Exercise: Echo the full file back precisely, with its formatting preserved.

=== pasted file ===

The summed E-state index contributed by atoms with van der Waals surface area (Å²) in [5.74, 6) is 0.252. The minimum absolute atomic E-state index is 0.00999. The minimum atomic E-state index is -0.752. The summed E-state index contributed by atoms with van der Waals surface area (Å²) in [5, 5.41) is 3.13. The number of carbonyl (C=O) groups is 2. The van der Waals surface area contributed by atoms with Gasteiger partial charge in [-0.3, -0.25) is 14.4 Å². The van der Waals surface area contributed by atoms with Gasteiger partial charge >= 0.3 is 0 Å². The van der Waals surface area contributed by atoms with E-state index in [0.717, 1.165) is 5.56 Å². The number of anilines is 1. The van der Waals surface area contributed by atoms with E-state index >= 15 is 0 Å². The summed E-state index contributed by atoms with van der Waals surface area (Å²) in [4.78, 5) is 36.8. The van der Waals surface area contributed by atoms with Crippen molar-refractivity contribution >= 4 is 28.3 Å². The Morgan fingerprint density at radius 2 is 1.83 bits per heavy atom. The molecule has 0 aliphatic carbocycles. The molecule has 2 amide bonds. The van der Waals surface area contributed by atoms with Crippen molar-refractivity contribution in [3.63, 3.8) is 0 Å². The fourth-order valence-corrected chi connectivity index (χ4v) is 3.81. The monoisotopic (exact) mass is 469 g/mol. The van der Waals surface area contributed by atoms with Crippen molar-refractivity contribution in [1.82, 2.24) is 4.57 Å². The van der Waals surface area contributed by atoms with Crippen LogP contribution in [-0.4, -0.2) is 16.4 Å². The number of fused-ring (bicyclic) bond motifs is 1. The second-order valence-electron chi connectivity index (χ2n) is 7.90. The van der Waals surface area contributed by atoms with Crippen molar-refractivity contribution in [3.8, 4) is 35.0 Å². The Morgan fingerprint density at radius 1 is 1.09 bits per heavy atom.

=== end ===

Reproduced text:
The summed E-state index contributed by atoms with van der Waals surface area (Å²) in [5.74, 6) is 0.252. The minimum absolute atomic E-state index is 0.00999. The minimum atomic E-state index is -0.752. The summed E-state index contributed by atoms with van der Waals surface area (Å²) in [5, 5.41) is 3.13. The number of carbonyl (C=O) groups is 2. The van der Waals surface area contributed by atoms with Gasteiger partial charge in [-0.3, -0.25) is 14.4 Å². The van der Waals surface area contributed by atoms with Gasteiger partial charge >= 0.3 is 0 Å². The van der Waals surface area contributed by atoms with E-state index in [0.717, 1.165) is 5.56 Å². The number of anilines is 1. The van der Waals surface area contributed by atoms with E-state index >= 15 is 0 Å². The summed E-state index contributed by atoms with van der Waals surface area (Å²) in [4.78, 5) is 36.8. The van der Waals surface area contributed by atoms with Crippen molar-refractivity contribution >= 4 is 28.3 Å². The Morgan fingerprint density at radius 2 is 1.83 bits per heavy atom. The molecule has 0 aliphatic carbocycles. The molecule has 2 amide bonds. The van der Waals surface area contributed by atoms with Crippen molar-refractivity contribution in [3.63, 3.8) is 0 Å². The fourth-order valence-corrected chi connectivity index (χ4v) is 3.81. The monoisotopic (exact) mass is 469 g/mol. The van der Waals surface area contributed by atoms with Crippen molar-refractivity contribution in [1.82, 2.24) is 4.57 Å². The van der Waals surface area contributed by atoms with Crippen LogP contribution in [-0.4, -0.2) is 16.4 Å². The number of fused-ring (bicyclic) bond motifs is 1. The second-order valence-electron chi connectivity index (χ2n) is 7.90. The van der Waals surface area contributed by atoms with Crippen molar-refractivity contribution in [3.8, 4) is 35.0 Å². The Morgan fingerprint density at radius 1 is 1.09 bits per heavy atom.